Hillary Clinton tries to strike the right tone on wealth and income inequality

(Sean Masterson/EPA)

After struggling all month to discuss both her personal wealth and the growing gap between rich and poor, Hillary Rodham Clinton tried to strike the right tone Monday.

During a discussion about income inequality at the Aspen Ideas Festival, Clinton acknowledged her good fortune, yet focused her remarks on the struggles of many Americans to keep a foothold in the middle class.

"We've always been very proud of the fact that we've had an upwardly-mobile, expanding, middle-class society," Clinton said. She added: "I'm a product of it. And of course Bill and I were so grateful for the success we've had. But we remember where we started and where we came from."

Over the past three weeks, Clinton has come under fire during her book tour for a series of stumbles in talking about her personal wealth. The comments have put a spotlight on the wealth she and her husband have built since leaving the White House. (A Washington Post review last week found that Bill Clinton had made $104.9 million delivering 542 paid speeches between 2001 and 2013.)

Critics have seized on Hillary Clinton's missteps to portray her as out of touch with the lives and economic anxiety of everyday Americans.

But Clinton sought to dispel that notion in Aspen, Colo., where she was interviewed Monday afternoon by Walter Isaacson, a writer and president of the Aspen Institute. When Isaacson asked about income inequality, she said: "This is not an issue that is going to go away. In fact, it will only get worse unless we address it now."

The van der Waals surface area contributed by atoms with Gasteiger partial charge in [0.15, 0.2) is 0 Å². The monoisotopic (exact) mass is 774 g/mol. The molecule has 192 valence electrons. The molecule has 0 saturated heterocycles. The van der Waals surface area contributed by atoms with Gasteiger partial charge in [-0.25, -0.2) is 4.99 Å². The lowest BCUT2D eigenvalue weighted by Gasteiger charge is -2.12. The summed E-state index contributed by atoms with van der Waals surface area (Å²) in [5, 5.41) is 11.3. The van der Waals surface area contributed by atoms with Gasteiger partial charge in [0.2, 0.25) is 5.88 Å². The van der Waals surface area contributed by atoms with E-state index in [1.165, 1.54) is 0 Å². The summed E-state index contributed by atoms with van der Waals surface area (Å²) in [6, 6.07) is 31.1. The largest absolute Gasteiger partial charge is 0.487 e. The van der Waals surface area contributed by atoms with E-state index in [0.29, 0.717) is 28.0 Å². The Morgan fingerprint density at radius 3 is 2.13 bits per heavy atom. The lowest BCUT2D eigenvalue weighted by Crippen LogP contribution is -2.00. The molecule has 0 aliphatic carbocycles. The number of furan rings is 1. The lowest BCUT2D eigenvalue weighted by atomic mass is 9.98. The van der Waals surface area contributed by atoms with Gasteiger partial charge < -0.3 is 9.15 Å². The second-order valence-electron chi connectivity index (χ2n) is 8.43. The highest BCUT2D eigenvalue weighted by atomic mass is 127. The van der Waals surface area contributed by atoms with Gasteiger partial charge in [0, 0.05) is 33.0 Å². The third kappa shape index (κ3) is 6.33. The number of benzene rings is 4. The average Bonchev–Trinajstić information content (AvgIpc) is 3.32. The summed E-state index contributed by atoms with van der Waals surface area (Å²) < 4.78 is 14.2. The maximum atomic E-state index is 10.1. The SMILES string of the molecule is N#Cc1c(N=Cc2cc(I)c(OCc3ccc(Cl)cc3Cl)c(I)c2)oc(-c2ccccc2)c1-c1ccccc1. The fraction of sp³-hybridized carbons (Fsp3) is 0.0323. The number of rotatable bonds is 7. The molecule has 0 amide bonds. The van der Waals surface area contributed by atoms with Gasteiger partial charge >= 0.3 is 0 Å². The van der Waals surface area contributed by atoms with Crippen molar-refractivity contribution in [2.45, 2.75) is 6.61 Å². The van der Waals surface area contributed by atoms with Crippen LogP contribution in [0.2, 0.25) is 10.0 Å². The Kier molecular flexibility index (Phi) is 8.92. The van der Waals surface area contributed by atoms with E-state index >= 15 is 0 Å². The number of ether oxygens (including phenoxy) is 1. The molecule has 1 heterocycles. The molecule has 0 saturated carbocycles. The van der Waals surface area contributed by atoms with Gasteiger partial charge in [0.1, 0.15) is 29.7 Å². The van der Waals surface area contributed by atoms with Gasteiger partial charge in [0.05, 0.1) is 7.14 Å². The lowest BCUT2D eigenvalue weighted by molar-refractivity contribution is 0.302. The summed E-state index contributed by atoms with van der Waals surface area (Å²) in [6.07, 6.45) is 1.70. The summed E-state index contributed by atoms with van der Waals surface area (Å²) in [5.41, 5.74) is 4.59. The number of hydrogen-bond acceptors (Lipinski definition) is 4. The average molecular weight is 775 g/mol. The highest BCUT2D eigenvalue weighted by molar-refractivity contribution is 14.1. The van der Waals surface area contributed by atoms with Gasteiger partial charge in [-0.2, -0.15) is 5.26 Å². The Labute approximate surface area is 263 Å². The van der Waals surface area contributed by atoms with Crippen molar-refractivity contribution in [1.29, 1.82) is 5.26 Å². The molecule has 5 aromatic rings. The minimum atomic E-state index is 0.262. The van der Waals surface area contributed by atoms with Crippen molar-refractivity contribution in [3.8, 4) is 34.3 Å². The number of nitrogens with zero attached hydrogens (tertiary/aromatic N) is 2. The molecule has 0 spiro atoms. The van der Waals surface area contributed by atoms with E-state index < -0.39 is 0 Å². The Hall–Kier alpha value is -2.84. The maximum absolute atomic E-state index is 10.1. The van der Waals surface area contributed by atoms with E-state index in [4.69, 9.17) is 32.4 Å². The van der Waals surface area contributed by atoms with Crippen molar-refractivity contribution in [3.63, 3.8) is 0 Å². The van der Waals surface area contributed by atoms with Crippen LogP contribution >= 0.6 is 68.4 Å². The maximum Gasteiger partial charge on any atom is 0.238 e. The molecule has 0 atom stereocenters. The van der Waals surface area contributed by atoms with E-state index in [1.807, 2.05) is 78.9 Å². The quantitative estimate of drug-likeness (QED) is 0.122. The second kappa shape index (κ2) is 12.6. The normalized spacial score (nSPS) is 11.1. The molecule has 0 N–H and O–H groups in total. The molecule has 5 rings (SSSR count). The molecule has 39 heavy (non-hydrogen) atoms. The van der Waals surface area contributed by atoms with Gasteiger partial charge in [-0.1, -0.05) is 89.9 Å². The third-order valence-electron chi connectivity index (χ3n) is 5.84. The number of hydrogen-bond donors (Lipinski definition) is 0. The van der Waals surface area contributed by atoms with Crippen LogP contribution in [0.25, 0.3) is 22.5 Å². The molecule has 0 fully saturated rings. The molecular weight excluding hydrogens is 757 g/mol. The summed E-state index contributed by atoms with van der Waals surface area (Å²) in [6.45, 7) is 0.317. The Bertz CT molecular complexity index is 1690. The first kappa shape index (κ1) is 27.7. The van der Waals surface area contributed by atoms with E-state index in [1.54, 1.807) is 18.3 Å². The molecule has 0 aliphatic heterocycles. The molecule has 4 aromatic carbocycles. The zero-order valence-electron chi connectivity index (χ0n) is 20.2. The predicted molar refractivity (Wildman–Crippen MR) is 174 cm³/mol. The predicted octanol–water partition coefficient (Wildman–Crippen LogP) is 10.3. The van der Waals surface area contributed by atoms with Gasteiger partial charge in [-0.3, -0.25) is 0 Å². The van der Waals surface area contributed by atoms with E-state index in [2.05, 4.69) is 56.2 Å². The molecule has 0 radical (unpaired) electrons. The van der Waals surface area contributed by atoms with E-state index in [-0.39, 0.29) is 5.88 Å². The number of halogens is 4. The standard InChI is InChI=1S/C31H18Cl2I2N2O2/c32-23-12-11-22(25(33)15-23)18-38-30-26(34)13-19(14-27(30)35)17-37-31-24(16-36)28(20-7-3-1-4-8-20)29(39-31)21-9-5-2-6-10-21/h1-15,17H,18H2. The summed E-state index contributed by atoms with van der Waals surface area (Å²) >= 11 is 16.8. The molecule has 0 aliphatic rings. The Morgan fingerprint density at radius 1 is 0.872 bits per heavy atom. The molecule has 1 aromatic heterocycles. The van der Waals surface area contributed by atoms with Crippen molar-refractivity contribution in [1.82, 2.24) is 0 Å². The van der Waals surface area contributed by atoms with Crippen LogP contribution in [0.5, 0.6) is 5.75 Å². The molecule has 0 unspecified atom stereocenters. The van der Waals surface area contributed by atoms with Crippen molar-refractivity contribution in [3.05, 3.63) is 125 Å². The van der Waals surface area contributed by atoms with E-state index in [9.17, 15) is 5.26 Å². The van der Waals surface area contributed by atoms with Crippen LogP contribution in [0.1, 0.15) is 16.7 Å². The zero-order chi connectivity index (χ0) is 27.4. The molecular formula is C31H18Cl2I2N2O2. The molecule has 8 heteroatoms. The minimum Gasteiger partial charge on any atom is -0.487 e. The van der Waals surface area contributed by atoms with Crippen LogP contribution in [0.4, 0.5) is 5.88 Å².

She added, "So many Americans are really, really nervous. They feel like they're falling behind, that at best maybe they're running in place."

Clinton noted that many more Americans were lifted out of poverty during Bill Clinton's presidency than during Ronald Reagan's presidency. And she argued that the country's elected leaders, Republican and Democrat alike, must come together now with solutions they can agree upon: "We're all on the same team — we're on the American team — and we've all got to do a better job of getting our economy growing again."

In her hour-long discussion with Isaacson, which was streamed live on Facebook, Clinton discussed a range of foreign and domestic policy issues, including several that are important to the Democratic Party's liberal base, including climate change and voting rights.

Clinton said new laws in some states restricting the ability for people to vote are contrary to America's interests and values.

"People have to vote and we have to make it frankly as easy to vote as possible," she said, adding: "I personally would like to see every 18-year-old American automatically registered to vote."

On climate change, Clinton commended President Obama for some recent actions, including new federal regulations limiting carbon emissions from coal-fired power plants.

"We're moving," Clinton said, "but we need to do so much more."

Philip Rucker is a national political correspondent for The Washington Post, where he has reported since 2005.
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Philip Rucker · June 30, 2014